Dusner language

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Dusner
Native toWest Papua, Indonesia
RegionCenderawasih Bay
Native speakers
3 (2011)[1]
Language codes
ISO 639-3dsn
Glottologdusn1237[2]

Dusner is a language spoken in the village of Dusner in the province of Papua, Indonesia. Dusner is highly endangered, and has been reported to have just three remaining speakers.[3][1][4]

In 2011, researchers from Oxford University's Faculty of Linguistics, Philology and Phonetics began a project to document the vocabulary and grammar of the language, in collaboration with UNIPA (State University of Papua) and UNCEN (Cenderawasih University, Papua).[5][6] The project outputs were a vocabulary, a published grammar[3], and a website documenting the language.

Phonology[edit]

The phoneme invertory of Dusner consists of five vowels and 19 consonants (five of which are only attested in loanwords from Indonesian/Papuan Malay)[3].

Vowels[3]
front back
high i u
mid e o
low a
Consonants[3]
labial alveolar postalveolar palatal velar pharyngeal
plosives p b t d k g
affricates ( t͡ʃ ) ( d͡ʒ )
fricatives β s ( h )
nasal stops m n ( ɲ ) ŋ
liquids r ( l )
glides w j

(Phonèmes in parenthèses in the table are only attested in loanwords from Papuan Malay)

There is no tone in the language. The phonology of the language has a high number of complex syllable onsets, some of them countervening the Sonority Sequencing Principle.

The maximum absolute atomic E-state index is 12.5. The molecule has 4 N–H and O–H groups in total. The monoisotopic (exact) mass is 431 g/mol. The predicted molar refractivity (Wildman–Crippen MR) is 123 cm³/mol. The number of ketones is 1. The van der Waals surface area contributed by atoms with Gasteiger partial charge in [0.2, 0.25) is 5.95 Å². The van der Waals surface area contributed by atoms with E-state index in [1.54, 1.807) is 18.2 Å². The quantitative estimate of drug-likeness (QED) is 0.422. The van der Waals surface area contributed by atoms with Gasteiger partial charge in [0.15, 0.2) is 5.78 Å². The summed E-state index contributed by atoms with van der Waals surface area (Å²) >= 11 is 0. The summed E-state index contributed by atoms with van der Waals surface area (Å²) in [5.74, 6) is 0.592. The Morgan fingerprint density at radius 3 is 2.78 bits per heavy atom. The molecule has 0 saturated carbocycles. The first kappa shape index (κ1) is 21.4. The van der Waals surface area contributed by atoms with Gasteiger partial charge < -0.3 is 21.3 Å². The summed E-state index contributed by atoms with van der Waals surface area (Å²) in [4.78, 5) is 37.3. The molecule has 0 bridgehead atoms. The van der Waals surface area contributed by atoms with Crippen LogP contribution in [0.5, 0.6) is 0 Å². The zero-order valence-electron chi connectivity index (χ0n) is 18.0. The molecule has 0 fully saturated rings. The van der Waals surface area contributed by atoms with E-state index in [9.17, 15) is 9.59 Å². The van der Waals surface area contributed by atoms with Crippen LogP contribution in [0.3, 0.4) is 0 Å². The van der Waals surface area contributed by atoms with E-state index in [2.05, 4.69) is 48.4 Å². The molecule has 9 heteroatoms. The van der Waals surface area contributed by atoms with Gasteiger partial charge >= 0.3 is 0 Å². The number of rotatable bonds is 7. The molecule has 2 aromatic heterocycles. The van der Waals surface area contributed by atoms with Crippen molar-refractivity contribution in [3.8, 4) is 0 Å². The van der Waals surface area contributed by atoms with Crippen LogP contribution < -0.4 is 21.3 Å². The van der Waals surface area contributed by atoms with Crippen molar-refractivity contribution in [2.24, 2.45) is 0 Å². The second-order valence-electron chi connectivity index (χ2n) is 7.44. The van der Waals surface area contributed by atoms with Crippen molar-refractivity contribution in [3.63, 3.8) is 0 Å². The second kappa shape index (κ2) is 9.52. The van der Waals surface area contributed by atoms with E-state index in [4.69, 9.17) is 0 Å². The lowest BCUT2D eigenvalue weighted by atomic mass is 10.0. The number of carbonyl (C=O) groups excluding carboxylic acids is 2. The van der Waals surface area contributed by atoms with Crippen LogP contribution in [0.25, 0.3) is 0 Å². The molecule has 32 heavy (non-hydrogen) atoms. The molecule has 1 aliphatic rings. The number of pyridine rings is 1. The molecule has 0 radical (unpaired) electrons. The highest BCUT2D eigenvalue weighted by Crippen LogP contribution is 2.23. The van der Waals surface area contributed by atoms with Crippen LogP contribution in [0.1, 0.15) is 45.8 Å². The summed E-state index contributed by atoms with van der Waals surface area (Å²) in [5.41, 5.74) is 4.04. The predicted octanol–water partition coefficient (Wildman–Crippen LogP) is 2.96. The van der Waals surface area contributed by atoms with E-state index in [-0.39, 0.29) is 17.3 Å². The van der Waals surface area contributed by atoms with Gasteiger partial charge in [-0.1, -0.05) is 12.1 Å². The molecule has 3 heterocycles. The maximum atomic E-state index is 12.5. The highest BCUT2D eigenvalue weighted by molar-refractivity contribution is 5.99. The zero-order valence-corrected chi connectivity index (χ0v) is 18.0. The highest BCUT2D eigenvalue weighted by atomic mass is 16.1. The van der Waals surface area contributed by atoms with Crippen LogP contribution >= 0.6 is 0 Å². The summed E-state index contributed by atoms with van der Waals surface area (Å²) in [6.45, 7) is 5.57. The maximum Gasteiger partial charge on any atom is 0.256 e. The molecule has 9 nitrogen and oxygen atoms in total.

Morphology[edit]

References[edit]

  1. ^ a b Malvern, Jack (21 April 2011). "Last few speakers of Indonesian language Dusner nearly wiped out by flood, volcano". The Australian. Retrieved 24 April 2011.
  2. ^ Hammarström, Harald; Forkel, Robert; Haspelmath, Martin, eds. (2017). "Dusner". Glottolog 3.0. Jena, Germany: Max Planck Institute for the Science of Human History.
  3. ^ a b c d e Dalrymple, Mary; Mofu, Suriel (2012). Dusner. LINCOM Europa. ISBN 9783862882786.
  4. ^ "April 21, 2011: articles on the Dusner language, spoken by 3 last speakers. « Sorosoro". SOROSORO: So the languages of the world may live on!. Retrieved 2013-02-08.
  5. ^ Richard Alleyne (2011-04-21). "Oxford University mission to save a language spoken by three people". Telegraph. Retrieved 2013-02-08.
  6. ^ "Multimodal language documentation for Dusner, an endangered language of Papua". University of Oxford, Linguistics, Philology & Phonetics. Retrieved 2013-02-08.

External links[edit]